Victoza side effects and how to avoid them
Victoza is a brand-name medication manufactured by Novo Nordisk. It is classed as a glucagon-like peptide-1 agonist (GLP-1) and is used to improve blood sugar levels in people with type 2 diabetes mellitus and reduce the risk of major cardiovascular events, such as heart attack and stroke. While Victoza is generally well tolerated, there are some potential side effects that people should be aware of. The most common side effects of Victoza include indigestion and constipation. Less common, but more serious side effects, can include serious allergic reactions.
Learn more about the side effects of Victoza and what you can do to avoid them.
What is Victoza (liraglutide)?
Victoza is manufactured by Novo Nordisk. It has FDA (Food and Drug Administration) approval to help control high blood sugar levels in people with type 2 diabetes. The active drug in Victoza is liraglutide, which is also the active ingredient in Saxenda.
RELATED: Saxenda vs Victoza
Victoza is usually prescribed when people can not control their blood sugar through diet and exercise alone, or if their diabetes medication isn’t effective. Victoza can be used alone or in combination with other diabetes medicines. Using Victoza may aid weight loss, and help to reduce body weight. This may be especially useful in those patients also suffering from obesity.
When you eat and digest food, sugar is released into your blood so it can be transported around your body. Your body absorbs the sugar out of your blood, returning your blood sugar to normal levels. In people with diabetes, their bodies struggle to control their blood sugar levels. Often their blood sugar is too high, and over time this can cause a range of problems, including nerve damage and heart disease. When injected, Victoza helps people with type 2 diabetes control their blood sugar levels in three ways:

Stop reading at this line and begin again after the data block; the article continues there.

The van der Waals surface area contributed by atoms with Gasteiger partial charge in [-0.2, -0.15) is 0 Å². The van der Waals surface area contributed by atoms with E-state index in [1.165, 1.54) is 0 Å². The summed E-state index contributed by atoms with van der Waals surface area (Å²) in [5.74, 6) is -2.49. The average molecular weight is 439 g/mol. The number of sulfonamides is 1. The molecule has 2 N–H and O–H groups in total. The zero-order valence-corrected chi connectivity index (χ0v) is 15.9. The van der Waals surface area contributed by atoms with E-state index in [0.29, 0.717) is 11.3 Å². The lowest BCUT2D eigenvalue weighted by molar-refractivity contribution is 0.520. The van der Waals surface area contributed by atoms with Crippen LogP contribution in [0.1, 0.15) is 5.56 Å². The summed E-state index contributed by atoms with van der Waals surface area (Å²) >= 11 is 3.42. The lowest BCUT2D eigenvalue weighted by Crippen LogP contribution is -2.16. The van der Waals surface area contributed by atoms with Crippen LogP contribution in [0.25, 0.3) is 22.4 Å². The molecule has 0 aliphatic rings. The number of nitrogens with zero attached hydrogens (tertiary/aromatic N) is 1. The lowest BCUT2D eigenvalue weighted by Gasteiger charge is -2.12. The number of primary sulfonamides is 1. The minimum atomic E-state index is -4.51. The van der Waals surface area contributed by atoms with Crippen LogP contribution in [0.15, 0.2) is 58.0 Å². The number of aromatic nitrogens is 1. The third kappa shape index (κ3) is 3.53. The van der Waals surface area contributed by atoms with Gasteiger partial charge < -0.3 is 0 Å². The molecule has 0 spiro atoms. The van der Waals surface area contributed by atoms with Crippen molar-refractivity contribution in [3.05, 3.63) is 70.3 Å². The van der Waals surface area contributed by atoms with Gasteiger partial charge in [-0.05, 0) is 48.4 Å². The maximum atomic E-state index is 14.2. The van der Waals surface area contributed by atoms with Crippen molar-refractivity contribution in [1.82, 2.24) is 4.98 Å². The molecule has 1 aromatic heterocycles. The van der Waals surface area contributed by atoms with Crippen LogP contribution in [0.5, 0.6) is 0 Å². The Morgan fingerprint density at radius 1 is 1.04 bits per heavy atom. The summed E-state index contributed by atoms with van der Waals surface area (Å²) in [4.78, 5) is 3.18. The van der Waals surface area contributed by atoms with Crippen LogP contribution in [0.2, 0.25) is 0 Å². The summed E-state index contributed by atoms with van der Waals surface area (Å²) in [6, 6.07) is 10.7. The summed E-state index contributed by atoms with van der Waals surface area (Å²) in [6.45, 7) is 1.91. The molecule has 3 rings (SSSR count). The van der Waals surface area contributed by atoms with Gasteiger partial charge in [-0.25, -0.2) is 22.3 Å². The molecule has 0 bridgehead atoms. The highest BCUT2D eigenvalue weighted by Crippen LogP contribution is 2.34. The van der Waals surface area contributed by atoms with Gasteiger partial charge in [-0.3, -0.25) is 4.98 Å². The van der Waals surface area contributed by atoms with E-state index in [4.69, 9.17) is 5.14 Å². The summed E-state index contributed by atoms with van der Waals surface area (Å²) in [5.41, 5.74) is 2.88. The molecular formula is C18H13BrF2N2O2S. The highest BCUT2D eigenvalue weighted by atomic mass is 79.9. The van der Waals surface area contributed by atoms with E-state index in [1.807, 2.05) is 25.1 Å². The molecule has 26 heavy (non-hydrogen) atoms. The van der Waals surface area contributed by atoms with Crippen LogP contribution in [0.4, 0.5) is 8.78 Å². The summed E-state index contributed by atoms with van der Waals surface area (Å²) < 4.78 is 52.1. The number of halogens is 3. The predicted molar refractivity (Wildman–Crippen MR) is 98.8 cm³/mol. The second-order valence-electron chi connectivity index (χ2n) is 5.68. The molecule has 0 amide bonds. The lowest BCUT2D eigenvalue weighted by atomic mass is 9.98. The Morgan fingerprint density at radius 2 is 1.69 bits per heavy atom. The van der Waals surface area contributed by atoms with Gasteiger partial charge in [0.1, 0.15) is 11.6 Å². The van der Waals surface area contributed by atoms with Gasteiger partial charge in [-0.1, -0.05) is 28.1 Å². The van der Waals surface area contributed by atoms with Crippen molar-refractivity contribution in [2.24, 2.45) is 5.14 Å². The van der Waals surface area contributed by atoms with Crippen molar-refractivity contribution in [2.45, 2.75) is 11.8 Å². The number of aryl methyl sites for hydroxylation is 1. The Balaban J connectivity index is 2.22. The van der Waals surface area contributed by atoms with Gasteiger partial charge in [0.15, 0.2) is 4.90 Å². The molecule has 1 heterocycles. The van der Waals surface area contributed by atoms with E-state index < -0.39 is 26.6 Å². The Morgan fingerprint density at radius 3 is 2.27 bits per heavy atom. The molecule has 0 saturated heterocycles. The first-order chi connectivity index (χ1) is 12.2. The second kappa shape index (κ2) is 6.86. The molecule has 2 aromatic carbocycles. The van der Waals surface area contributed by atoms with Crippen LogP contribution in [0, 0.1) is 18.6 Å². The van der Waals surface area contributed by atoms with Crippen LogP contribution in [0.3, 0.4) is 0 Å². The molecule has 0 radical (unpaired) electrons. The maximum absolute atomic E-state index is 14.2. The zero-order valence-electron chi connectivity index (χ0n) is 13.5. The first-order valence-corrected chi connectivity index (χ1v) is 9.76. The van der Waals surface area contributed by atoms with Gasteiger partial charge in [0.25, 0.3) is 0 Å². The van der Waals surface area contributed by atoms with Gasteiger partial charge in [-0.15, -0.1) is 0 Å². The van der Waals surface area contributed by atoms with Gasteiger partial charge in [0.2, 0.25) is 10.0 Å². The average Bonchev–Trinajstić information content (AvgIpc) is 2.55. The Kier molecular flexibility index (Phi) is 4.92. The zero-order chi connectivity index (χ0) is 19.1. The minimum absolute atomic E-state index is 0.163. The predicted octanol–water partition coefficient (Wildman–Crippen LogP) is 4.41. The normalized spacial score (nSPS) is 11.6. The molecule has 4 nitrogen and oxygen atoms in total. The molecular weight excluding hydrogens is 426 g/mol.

- It helps your pancreas produce more insulin
- It reduces how quickly food moves through your stomach, slowing down the release of sugar into your blood
- It helps to stop your liver from releasing too much sugar into your blood
Always check with your doctor or pharmacist before taking any medication, including Victoza, to make sure it is safe for you.
Victoza is available as a subcutaneous injection, in the following doses: 6 mg/mL. Inject Victoza once daily at any time of day, in the abdomen, thigh, or upper arm. Administer separate injections when using insulin.
Initiate adult dosage at 0.6 mg daily for one week increasing to 1.2 mg daily. Increase the dose to 1.8 mg daily after one week of treatment with the 1.2 mg daily dose if further glycemic control is needed.
Initiate pediatric dosage at 0.6 mg daily for at least one week. Increase the dose to 1.2 mg daily if further glycemic control is needed. If additional glycemic control is still required, increase the dose to 1.8 mg daily.
You are advised to read the medication guide provided with this medicine for the drug information and patient information, and always speak with your healthcare provider for medical advice about any changes to your dose so they can monitor and evaluate your condition.
Victoza side effects
The most common possible side effects of Victoza in clinical trials include:
- Injection site reactions
- Decreased appetite
- Indigestion, and constipation
- Low blood glucose (hypoglycemia) – symptoms include confusion, drowsiness, blurred vision, sweating, slurred speech, fast heartbeat, irritability, and mood changes
Victoza can cause more serious side effects, including:
- Symptoms of pancreatitis (inflammation of the pancreas)
- Difficult, burning, or painful urination
- Worsening of kidney failure and gallbladder problems
- Increased risk of thyroid tumors and medullary thyroid cancer (medullary thyroid carcinoma (MTC))
- Serious allergic reactions that can be life-threatening – symptoms include swelling of your face, lips, tongue, or throat, trouble breathing, shortness of breath, severe rash or itching, feeling fainting or dizzy, increased heart rate